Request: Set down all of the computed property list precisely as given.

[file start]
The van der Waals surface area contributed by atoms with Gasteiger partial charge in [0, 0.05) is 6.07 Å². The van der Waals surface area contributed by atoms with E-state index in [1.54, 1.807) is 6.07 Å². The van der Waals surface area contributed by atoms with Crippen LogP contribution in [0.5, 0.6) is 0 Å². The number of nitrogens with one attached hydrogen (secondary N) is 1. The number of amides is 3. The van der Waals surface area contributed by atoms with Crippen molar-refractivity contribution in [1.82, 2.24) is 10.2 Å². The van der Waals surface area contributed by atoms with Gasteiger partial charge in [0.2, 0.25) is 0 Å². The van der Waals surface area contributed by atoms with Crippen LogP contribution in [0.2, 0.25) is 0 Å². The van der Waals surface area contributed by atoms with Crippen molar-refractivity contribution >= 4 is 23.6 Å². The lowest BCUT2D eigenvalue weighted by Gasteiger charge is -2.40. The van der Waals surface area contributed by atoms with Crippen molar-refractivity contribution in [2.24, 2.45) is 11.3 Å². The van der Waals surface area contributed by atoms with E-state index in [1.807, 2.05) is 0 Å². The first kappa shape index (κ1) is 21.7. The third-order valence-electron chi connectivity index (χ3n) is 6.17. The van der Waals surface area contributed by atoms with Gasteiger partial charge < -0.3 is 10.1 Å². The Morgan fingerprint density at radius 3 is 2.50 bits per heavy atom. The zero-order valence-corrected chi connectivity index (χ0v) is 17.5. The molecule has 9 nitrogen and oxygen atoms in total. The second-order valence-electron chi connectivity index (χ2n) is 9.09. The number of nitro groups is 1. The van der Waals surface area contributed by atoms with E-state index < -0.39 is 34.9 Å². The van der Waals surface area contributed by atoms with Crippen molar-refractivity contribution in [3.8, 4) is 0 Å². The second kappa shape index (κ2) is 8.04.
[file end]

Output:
The van der Waals surface area contributed by atoms with Gasteiger partial charge in [0, 0.05) is 6.07 Å². The van der Waals surface area contributed by atoms with E-state index in [1.54, 1.807) is 6.07 Å². The van der Waals surface area contributed by atoms with Crippen LogP contribution in [0.5, 0.6) is 0 Å². The number of nitrogens with one attached hydrogen (secondary N) is 1. The number of amides is 3. The van der Waals surface area contributed by atoms with Crippen molar-refractivity contribution in [1.82, 2.24) is 10.2 Å². The van der Waals surface area contributed by atoms with Gasteiger partial charge in [0.2, 0.25) is 0 Å². The van der Waals surface area contributed by atoms with Crippen LogP contribution in [0.2, 0.25) is 0 Å². The van der Waals surface area contributed by atoms with Crippen molar-refractivity contribution >= 4 is 23.6 Å². The lowest BCUT2D eigenvalue weighted by Gasteiger charge is -2.40. The van der Waals surface area contributed by atoms with Crippen molar-refractivity contribution in [2.24, 2.45) is 11.3 Å². The van der Waals surface area contributed by atoms with E-state index in [1.807, 2.05) is 0 Å². The first kappa shape index (κ1) is 21.7. The third-order valence-electron chi connectivity index (χ3n) is 6.17. The van der Waals surface area contributed by atoms with Gasteiger partial charge < -0.3 is 10.1 Å². The Morgan fingerprint density at radius 3 is 2.50 bits per heavy atom. The zero-order valence-corrected chi connectivity index (χ0v) is 17.5. The molecule has 9 nitrogen and oxygen atoms in total. The second-order valence-electron chi connectivity index (χ2n) is 9.09. The number of nitro groups is 1. The van der Waals surface area contributed by atoms with E-state index < -0.39 is 34.9 Å². The van der Waals surface area contributed by atoms with Crippen molar-refractivity contribution in [3.8, 4) is 0 Å². The second kappa shape index (κ2) is 8.04.